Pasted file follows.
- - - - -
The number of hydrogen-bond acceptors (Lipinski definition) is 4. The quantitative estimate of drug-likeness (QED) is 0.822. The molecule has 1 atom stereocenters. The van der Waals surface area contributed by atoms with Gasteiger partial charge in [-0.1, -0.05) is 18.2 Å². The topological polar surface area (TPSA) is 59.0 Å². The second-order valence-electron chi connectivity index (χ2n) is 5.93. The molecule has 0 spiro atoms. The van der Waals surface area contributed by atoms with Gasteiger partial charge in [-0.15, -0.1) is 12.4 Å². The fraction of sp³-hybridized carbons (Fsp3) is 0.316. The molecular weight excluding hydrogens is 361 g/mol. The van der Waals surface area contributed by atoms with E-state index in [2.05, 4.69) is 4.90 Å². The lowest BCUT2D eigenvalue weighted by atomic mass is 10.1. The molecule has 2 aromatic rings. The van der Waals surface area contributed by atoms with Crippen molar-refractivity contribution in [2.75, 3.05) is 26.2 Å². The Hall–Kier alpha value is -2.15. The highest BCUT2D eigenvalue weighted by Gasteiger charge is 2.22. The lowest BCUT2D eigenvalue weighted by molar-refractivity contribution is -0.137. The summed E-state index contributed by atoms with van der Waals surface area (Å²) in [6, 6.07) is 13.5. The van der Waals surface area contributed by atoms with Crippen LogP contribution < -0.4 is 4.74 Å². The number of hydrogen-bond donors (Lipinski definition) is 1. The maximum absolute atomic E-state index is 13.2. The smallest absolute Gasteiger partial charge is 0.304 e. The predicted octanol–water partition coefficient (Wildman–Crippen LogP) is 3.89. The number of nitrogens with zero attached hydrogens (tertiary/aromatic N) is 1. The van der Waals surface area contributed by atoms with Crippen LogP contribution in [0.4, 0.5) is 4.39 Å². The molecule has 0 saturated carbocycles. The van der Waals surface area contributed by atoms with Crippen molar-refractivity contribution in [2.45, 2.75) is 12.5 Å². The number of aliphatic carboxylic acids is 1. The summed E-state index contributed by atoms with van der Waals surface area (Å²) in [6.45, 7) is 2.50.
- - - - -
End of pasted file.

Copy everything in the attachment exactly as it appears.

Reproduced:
The number of hydrogen-bond acceptors (Lipinski definition) is 4. The quantitative estimate of drug-likeness (QED) is 0.822. The molecule has 1 atom stereocenters. The van der Waals surface area contributed by atoms with Gasteiger partial charge in [-0.1, -0.05) is 18.2 Å². The topological polar surface area (TPSA) is 59.0 Å². The second-order valence-electron chi connectivity index (χ2n) is 5.93. The molecule has 0 spiro atoms. The van der Waals surface area contributed by atoms with Gasteiger partial charge in [-0.15, -0.1) is 12.4 Å². The fraction of sp³-hybridized carbons (Fsp3) is 0.316. The molecular weight excluding hydrogens is 361 g/mol. The van der Waals surface area contributed by atoms with E-state index in [2.05, 4.69) is 4.90 Å². The lowest BCUT2D eigenvalue weighted by atomic mass is 10.1. The molecule has 2 aromatic rings. The van der Waals surface area contributed by atoms with Crippen molar-refractivity contribution in [2.75, 3.05) is 26.2 Å². The Hall–Kier alpha value is -2.15. The highest BCUT2D eigenvalue weighted by Gasteiger charge is 2.22. The lowest BCUT2D eigenvalue weighted by molar-refractivity contribution is -0.137. The summed E-state index contributed by atoms with van der Waals surface area (Å²) in [6, 6.07) is 13.5. The van der Waals surface area contributed by atoms with Crippen LogP contribution < -0.4 is 4.74 Å². The number of hydrogen-bond donors (Lipinski definition) is 1. The maximum absolute atomic E-state index is 13.2. The smallest absolute Gasteiger partial charge is 0.304 e. The predicted octanol–water partition coefficient (Wildman–Crippen LogP) is 3.89. The number of nitrogens with zero attached hydrogens (tertiary/aromatic N) is 1. The van der Waals surface area contributed by atoms with Crippen LogP contribution in [0.4, 0.5) is 4.39 Å². The molecule has 0 saturated carbocycles. The van der Waals surface area contributed by atoms with Crippen molar-refractivity contribution in [2.45, 2.75) is 12.5 Å². The number of aliphatic carboxylic acids is 1. The summed E-state index contributed by atoms with van der Waals surface area (Å²) in [6.45, 7) is 2.50.